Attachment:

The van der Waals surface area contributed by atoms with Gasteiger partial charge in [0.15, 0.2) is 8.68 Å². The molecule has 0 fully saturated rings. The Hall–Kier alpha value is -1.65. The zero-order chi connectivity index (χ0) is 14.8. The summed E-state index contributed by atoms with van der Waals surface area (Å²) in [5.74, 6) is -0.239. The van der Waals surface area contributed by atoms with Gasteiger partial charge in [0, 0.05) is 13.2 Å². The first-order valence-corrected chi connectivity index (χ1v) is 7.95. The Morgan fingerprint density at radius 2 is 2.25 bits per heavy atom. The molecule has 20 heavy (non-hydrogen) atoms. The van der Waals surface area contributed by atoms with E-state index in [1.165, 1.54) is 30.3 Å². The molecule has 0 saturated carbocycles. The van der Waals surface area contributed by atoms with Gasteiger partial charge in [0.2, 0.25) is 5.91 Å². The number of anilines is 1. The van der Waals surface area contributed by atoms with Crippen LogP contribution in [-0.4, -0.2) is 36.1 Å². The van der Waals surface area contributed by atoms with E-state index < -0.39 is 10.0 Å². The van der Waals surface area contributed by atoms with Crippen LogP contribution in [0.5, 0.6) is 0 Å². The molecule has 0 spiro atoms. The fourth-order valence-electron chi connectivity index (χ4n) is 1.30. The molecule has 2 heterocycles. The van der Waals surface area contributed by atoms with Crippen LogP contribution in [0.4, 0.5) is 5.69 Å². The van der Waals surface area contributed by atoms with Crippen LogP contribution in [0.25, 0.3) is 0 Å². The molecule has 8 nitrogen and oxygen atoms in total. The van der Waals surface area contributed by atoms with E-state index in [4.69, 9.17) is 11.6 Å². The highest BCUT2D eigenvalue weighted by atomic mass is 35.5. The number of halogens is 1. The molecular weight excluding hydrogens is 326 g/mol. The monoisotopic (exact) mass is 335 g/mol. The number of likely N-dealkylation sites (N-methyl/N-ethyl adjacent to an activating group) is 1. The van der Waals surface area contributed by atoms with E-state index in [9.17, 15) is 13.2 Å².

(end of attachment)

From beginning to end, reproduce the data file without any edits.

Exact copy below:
The van der Waals surface area contributed by atoms with Gasteiger partial charge in [0.15, 0.2) is 8.68 Å². The molecule has 0 fully saturated rings. The Hall–Kier alpha value is -1.65. The zero-order chi connectivity index (χ0) is 14.8. The summed E-state index contributed by atoms with van der Waals surface area (Å²) in [5.74, 6) is -0.239. The van der Waals surface area contributed by atoms with Gasteiger partial charge in [0, 0.05) is 13.2 Å². The first-order valence-corrected chi connectivity index (χ1v) is 7.95. The Morgan fingerprint density at radius 2 is 2.25 bits per heavy atom. The molecule has 20 heavy (non-hydrogen) atoms. The van der Waals surface area contributed by atoms with E-state index in [1.165, 1.54) is 30.3 Å². The molecule has 0 saturated carbocycles. The van der Waals surface area contributed by atoms with Gasteiger partial charge in [0.2, 0.25) is 5.91 Å². The number of anilines is 1. The van der Waals surface area contributed by atoms with Crippen LogP contribution in [-0.4, -0.2) is 36.1 Å². The van der Waals surface area contributed by atoms with E-state index < -0.39 is 10.0 Å². The van der Waals surface area contributed by atoms with Crippen LogP contribution in [0.5, 0.6) is 0 Å². The molecule has 0 spiro atoms. The fourth-order valence-electron chi connectivity index (χ4n) is 1.30. The molecule has 2 heterocycles. The van der Waals surface area contributed by atoms with Crippen LogP contribution in [0.4, 0.5) is 5.69 Å². The van der Waals surface area contributed by atoms with Crippen LogP contribution in [0.25, 0.3) is 0 Å². The molecule has 8 nitrogen and oxygen atoms in total. The van der Waals surface area contributed by atoms with E-state index in [4.69, 9.17) is 11.6 Å². The highest BCUT2D eigenvalue weighted by atomic mass is 35.5. The number of halogens is 1. The molecular weight excluding hydrogens is 326 g/mol. The monoisotopic (exact) mass is 335 g/mol. The number of likely N-dealkylation sites (N-methyl/N-ethyl adjacent to an activating group) is 1. The van der Waals surface area contributed by atoms with E-state index in [9.17, 15) is 13.2 Å².